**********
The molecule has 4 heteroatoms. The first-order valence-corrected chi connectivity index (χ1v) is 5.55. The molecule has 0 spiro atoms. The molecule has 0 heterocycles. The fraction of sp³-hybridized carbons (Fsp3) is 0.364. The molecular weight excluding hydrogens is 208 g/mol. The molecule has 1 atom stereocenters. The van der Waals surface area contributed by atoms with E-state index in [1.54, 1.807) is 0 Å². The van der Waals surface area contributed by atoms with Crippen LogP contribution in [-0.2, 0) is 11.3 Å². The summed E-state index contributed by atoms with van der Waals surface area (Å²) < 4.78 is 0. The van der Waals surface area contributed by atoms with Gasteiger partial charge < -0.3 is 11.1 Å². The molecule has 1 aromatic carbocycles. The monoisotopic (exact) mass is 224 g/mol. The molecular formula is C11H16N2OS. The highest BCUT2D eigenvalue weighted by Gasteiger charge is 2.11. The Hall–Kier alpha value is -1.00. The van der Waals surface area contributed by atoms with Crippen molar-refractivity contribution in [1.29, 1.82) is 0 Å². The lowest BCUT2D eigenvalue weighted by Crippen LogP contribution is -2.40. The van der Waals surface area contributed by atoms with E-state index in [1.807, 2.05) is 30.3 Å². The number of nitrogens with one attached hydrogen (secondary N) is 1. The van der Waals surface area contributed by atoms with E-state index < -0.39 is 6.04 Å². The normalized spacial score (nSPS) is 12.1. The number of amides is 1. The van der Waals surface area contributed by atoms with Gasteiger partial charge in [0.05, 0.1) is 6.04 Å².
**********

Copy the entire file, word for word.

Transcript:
The molecule has 4 heteroatoms. The first-order valence-corrected chi connectivity index (χ1v) is 5.55. The molecule has 0 spiro atoms. The molecule has 0 heterocycles. The fraction of sp³-hybridized carbons (Fsp3) is 0.364. The molecular weight excluding hydrogens is 208 g/mol. The molecule has 1 atom stereocenters. The van der Waals surface area contributed by atoms with E-state index in [1.54, 1.807) is 0 Å². The van der Waals surface area contributed by atoms with Crippen LogP contribution in [-0.2, 0) is 11.3 Å². The summed E-state index contributed by atoms with van der Waals surface area (Å²) < 4.78 is 0. The van der Waals surface area contributed by atoms with Gasteiger partial charge < -0.3 is 11.1 Å². The molecule has 1 aromatic carbocycles. The monoisotopic (exact) mass is 224 g/mol. The molecular formula is C11H16N2OS. The highest BCUT2D eigenvalue weighted by Gasteiger charge is 2.11. The Hall–Kier alpha value is -1.00. The van der Waals surface area contributed by atoms with Crippen molar-refractivity contribution in [1.29, 1.82) is 0 Å². The lowest BCUT2D eigenvalue weighted by Crippen LogP contribution is -2.40. The van der Waals surface area contributed by atoms with E-state index in [1.807, 2.05) is 30.3 Å². The number of nitrogens with one attached hydrogen (secondary N) is 1. The van der Waals surface area contributed by atoms with E-state index < -0.39 is 6.04 Å². The normalized spacial score (nSPS) is 12.1. The number of amides is 1. The van der Waals surface area contributed by atoms with Gasteiger partial charge in [0.05, 0.1) is 6.04 Å².